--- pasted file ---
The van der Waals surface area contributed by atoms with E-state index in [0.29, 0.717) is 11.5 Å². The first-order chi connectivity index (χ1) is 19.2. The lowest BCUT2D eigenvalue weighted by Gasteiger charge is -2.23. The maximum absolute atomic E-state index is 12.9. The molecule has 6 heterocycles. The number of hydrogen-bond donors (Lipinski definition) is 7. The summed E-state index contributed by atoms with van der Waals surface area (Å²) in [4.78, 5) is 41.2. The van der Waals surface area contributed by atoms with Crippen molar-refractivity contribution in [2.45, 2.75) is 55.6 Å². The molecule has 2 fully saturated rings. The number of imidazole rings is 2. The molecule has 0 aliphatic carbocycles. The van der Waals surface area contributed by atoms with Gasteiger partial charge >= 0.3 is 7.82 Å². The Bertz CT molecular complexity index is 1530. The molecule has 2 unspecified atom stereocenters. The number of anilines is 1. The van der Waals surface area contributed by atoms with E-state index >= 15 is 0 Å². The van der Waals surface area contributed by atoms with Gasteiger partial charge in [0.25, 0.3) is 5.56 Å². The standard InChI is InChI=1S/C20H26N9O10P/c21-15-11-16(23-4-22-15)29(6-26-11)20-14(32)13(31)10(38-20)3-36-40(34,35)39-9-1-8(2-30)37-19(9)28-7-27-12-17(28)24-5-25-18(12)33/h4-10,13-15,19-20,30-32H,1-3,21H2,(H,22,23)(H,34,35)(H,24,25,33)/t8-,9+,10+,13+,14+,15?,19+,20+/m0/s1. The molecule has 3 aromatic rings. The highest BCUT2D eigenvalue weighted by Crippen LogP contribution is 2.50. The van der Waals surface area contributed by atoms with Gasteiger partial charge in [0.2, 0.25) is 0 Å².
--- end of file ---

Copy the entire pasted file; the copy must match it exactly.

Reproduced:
The van der Waals surface area contributed by atoms with E-state index in [0.29, 0.717) is 11.5 Å². The first-order chi connectivity index (χ1) is 19.2. The lowest BCUT2D eigenvalue weighted by Gasteiger charge is -2.23. The maximum absolute atomic E-state index is 12.9. The molecule has 6 heterocycles. The number of hydrogen-bond donors (Lipinski definition) is 7. The summed E-state index contributed by atoms with van der Waals surface area (Å²) in [4.78, 5) is 41.2. The van der Waals surface area contributed by atoms with Crippen molar-refractivity contribution in [2.45, 2.75) is 55.6 Å². The molecule has 2 fully saturated rings. The number of imidazole rings is 2. The molecule has 0 aliphatic carbocycles. The van der Waals surface area contributed by atoms with Gasteiger partial charge >= 0.3 is 7.82 Å². The Bertz CT molecular complexity index is 1530. The molecule has 2 unspecified atom stereocenters. The number of anilines is 1. The van der Waals surface area contributed by atoms with E-state index >= 15 is 0 Å². The van der Waals surface area contributed by atoms with Gasteiger partial charge in [0.25, 0.3) is 5.56 Å². The standard InChI is InChI=1S/C20H26N9O10P/c21-15-11-16(23-4-22-15)29(6-26-11)20-14(32)13(31)10(38-20)3-36-40(34,35)39-9-1-8(2-30)37-19(9)28-7-27-12-17(28)24-5-25-18(12)33/h4-10,13-15,19-20,30-32H,1-3,21H2,(H,22,23)(H,34,35)(H,24,25,33)/t8-,9+,10+,13+,14+,15?,19+,20+/m0/s1. The molecule has 3 aromatic rings. The highest BCUT2D eigenvalue weighted by Crippen LogP contribution is 2.50. The van der Waals surface area contributed by atoms with Gasteiger partial charge in [0.2, 0.25) is 0 Å².